Basket interference in basketball is a violation in basketball that states no player can touch the ball when it is on the hoop, ring, or in the net. A basket interference can be committed by both the offensive team and defensive team.
An offensive basket interference or offensive "goaltending" is when an offensive player makes contact with the basketball while it is inside of the cylinder. The cylinder is a term for the imaginary ring that extends upwards from the basketball rim.
Defensive basket interference is the more common of the two and is known simply as goaltending. The restrictions for what the defender can do are technically the same, however the rules were put into place for defensive situations where shots are attempted to be blocked. For that reason, defensive basket interference is stricter than offensive interference. Just like the offense there is no touching the ball while it is on or above the cylinder of the rim. After that, the differences are more noticeable.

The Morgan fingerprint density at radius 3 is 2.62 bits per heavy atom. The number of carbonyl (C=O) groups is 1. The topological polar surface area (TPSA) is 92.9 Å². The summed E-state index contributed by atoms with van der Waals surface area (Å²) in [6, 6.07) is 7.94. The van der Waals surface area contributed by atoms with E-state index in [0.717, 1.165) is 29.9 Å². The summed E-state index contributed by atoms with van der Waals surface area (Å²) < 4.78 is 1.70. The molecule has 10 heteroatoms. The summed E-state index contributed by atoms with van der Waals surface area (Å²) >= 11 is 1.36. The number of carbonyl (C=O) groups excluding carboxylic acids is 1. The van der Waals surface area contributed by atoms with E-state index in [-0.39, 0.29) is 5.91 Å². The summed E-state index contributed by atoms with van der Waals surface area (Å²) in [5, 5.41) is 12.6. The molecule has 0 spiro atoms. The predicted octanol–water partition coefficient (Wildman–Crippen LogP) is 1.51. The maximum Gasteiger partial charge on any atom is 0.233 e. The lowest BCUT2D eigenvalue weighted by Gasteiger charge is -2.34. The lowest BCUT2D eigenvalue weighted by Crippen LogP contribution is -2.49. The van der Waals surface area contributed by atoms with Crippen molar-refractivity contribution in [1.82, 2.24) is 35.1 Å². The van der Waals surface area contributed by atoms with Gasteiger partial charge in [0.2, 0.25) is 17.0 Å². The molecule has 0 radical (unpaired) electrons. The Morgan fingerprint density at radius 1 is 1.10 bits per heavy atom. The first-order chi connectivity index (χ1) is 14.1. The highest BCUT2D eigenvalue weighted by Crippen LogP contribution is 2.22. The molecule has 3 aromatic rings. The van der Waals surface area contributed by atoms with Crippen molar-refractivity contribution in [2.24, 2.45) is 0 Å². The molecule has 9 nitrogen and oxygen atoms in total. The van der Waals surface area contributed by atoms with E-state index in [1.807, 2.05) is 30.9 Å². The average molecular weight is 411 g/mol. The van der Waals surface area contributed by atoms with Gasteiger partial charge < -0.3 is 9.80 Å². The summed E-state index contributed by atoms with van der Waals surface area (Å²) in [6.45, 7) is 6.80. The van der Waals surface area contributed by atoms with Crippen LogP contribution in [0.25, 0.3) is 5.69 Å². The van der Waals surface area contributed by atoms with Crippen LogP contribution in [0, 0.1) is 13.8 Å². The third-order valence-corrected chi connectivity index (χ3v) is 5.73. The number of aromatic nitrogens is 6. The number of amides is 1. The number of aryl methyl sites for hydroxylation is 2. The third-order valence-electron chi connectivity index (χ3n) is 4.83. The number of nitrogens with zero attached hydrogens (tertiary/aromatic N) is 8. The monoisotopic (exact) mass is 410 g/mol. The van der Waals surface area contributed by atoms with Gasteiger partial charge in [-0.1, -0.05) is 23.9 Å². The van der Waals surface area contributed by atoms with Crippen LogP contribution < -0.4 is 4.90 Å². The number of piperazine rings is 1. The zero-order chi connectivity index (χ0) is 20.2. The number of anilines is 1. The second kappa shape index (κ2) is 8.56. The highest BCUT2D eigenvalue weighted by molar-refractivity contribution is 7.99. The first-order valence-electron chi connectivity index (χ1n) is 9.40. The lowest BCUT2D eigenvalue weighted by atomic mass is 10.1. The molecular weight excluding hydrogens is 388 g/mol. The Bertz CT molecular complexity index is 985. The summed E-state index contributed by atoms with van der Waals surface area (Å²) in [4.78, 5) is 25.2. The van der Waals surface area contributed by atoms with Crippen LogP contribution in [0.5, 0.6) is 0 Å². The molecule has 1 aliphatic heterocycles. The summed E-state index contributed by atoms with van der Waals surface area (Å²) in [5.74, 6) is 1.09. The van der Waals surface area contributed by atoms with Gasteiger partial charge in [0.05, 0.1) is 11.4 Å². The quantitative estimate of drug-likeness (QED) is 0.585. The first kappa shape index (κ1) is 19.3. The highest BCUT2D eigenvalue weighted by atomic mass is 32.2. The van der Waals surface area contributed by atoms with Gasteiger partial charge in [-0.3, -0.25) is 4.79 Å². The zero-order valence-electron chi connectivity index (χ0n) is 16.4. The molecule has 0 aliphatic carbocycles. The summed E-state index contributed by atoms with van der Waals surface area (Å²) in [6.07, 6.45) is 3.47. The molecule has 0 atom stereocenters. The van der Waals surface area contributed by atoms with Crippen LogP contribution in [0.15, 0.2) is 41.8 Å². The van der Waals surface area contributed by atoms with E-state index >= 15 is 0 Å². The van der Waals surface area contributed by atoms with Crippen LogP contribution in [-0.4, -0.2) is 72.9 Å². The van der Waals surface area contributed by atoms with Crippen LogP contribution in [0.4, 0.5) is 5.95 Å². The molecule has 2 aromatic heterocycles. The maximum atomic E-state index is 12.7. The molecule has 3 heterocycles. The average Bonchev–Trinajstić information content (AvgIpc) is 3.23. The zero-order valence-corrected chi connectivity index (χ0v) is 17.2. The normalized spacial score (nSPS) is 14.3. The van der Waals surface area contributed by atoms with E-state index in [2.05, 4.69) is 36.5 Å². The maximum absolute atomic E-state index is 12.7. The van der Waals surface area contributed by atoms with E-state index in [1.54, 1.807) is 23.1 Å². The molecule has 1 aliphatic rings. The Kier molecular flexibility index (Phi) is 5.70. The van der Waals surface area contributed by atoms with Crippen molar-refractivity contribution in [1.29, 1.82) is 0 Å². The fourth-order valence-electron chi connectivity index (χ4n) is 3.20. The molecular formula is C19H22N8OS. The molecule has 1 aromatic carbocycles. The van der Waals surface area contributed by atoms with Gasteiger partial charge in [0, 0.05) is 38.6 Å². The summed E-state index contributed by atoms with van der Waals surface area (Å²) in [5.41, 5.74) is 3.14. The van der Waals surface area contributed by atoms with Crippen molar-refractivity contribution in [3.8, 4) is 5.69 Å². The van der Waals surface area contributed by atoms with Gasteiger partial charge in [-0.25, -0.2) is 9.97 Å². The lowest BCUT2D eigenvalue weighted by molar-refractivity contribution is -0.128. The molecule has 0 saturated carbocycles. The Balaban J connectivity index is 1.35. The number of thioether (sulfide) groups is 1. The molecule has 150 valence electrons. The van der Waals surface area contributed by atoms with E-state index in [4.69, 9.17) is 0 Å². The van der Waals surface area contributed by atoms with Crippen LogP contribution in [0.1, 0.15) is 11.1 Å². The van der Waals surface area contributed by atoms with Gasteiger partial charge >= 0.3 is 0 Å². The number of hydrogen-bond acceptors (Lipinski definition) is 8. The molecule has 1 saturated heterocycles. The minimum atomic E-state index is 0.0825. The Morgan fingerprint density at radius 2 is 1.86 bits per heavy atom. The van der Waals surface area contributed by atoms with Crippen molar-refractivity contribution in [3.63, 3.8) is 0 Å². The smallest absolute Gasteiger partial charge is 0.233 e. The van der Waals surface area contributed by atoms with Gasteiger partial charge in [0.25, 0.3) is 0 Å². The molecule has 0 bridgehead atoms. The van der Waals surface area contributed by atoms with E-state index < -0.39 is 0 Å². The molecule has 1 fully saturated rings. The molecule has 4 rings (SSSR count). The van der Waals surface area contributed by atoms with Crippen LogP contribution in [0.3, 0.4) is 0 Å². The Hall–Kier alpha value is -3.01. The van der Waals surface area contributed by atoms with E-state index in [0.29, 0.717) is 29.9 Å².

A defender may not block any shot that has already made contact with the backboard. They may also not block a shot that is on its way down. The shot can be blocked as long as the trajectory of the ball is still moving upwards.
On top of that, there are rules that prohibit a defender from altering the shot by grabbing onto or contacting the rim or net.
A defensive basket interference automatically results in the shot attempted by the offensive team counting. Whatever the shot would have been worth had it gone in is added to the offensive team's score.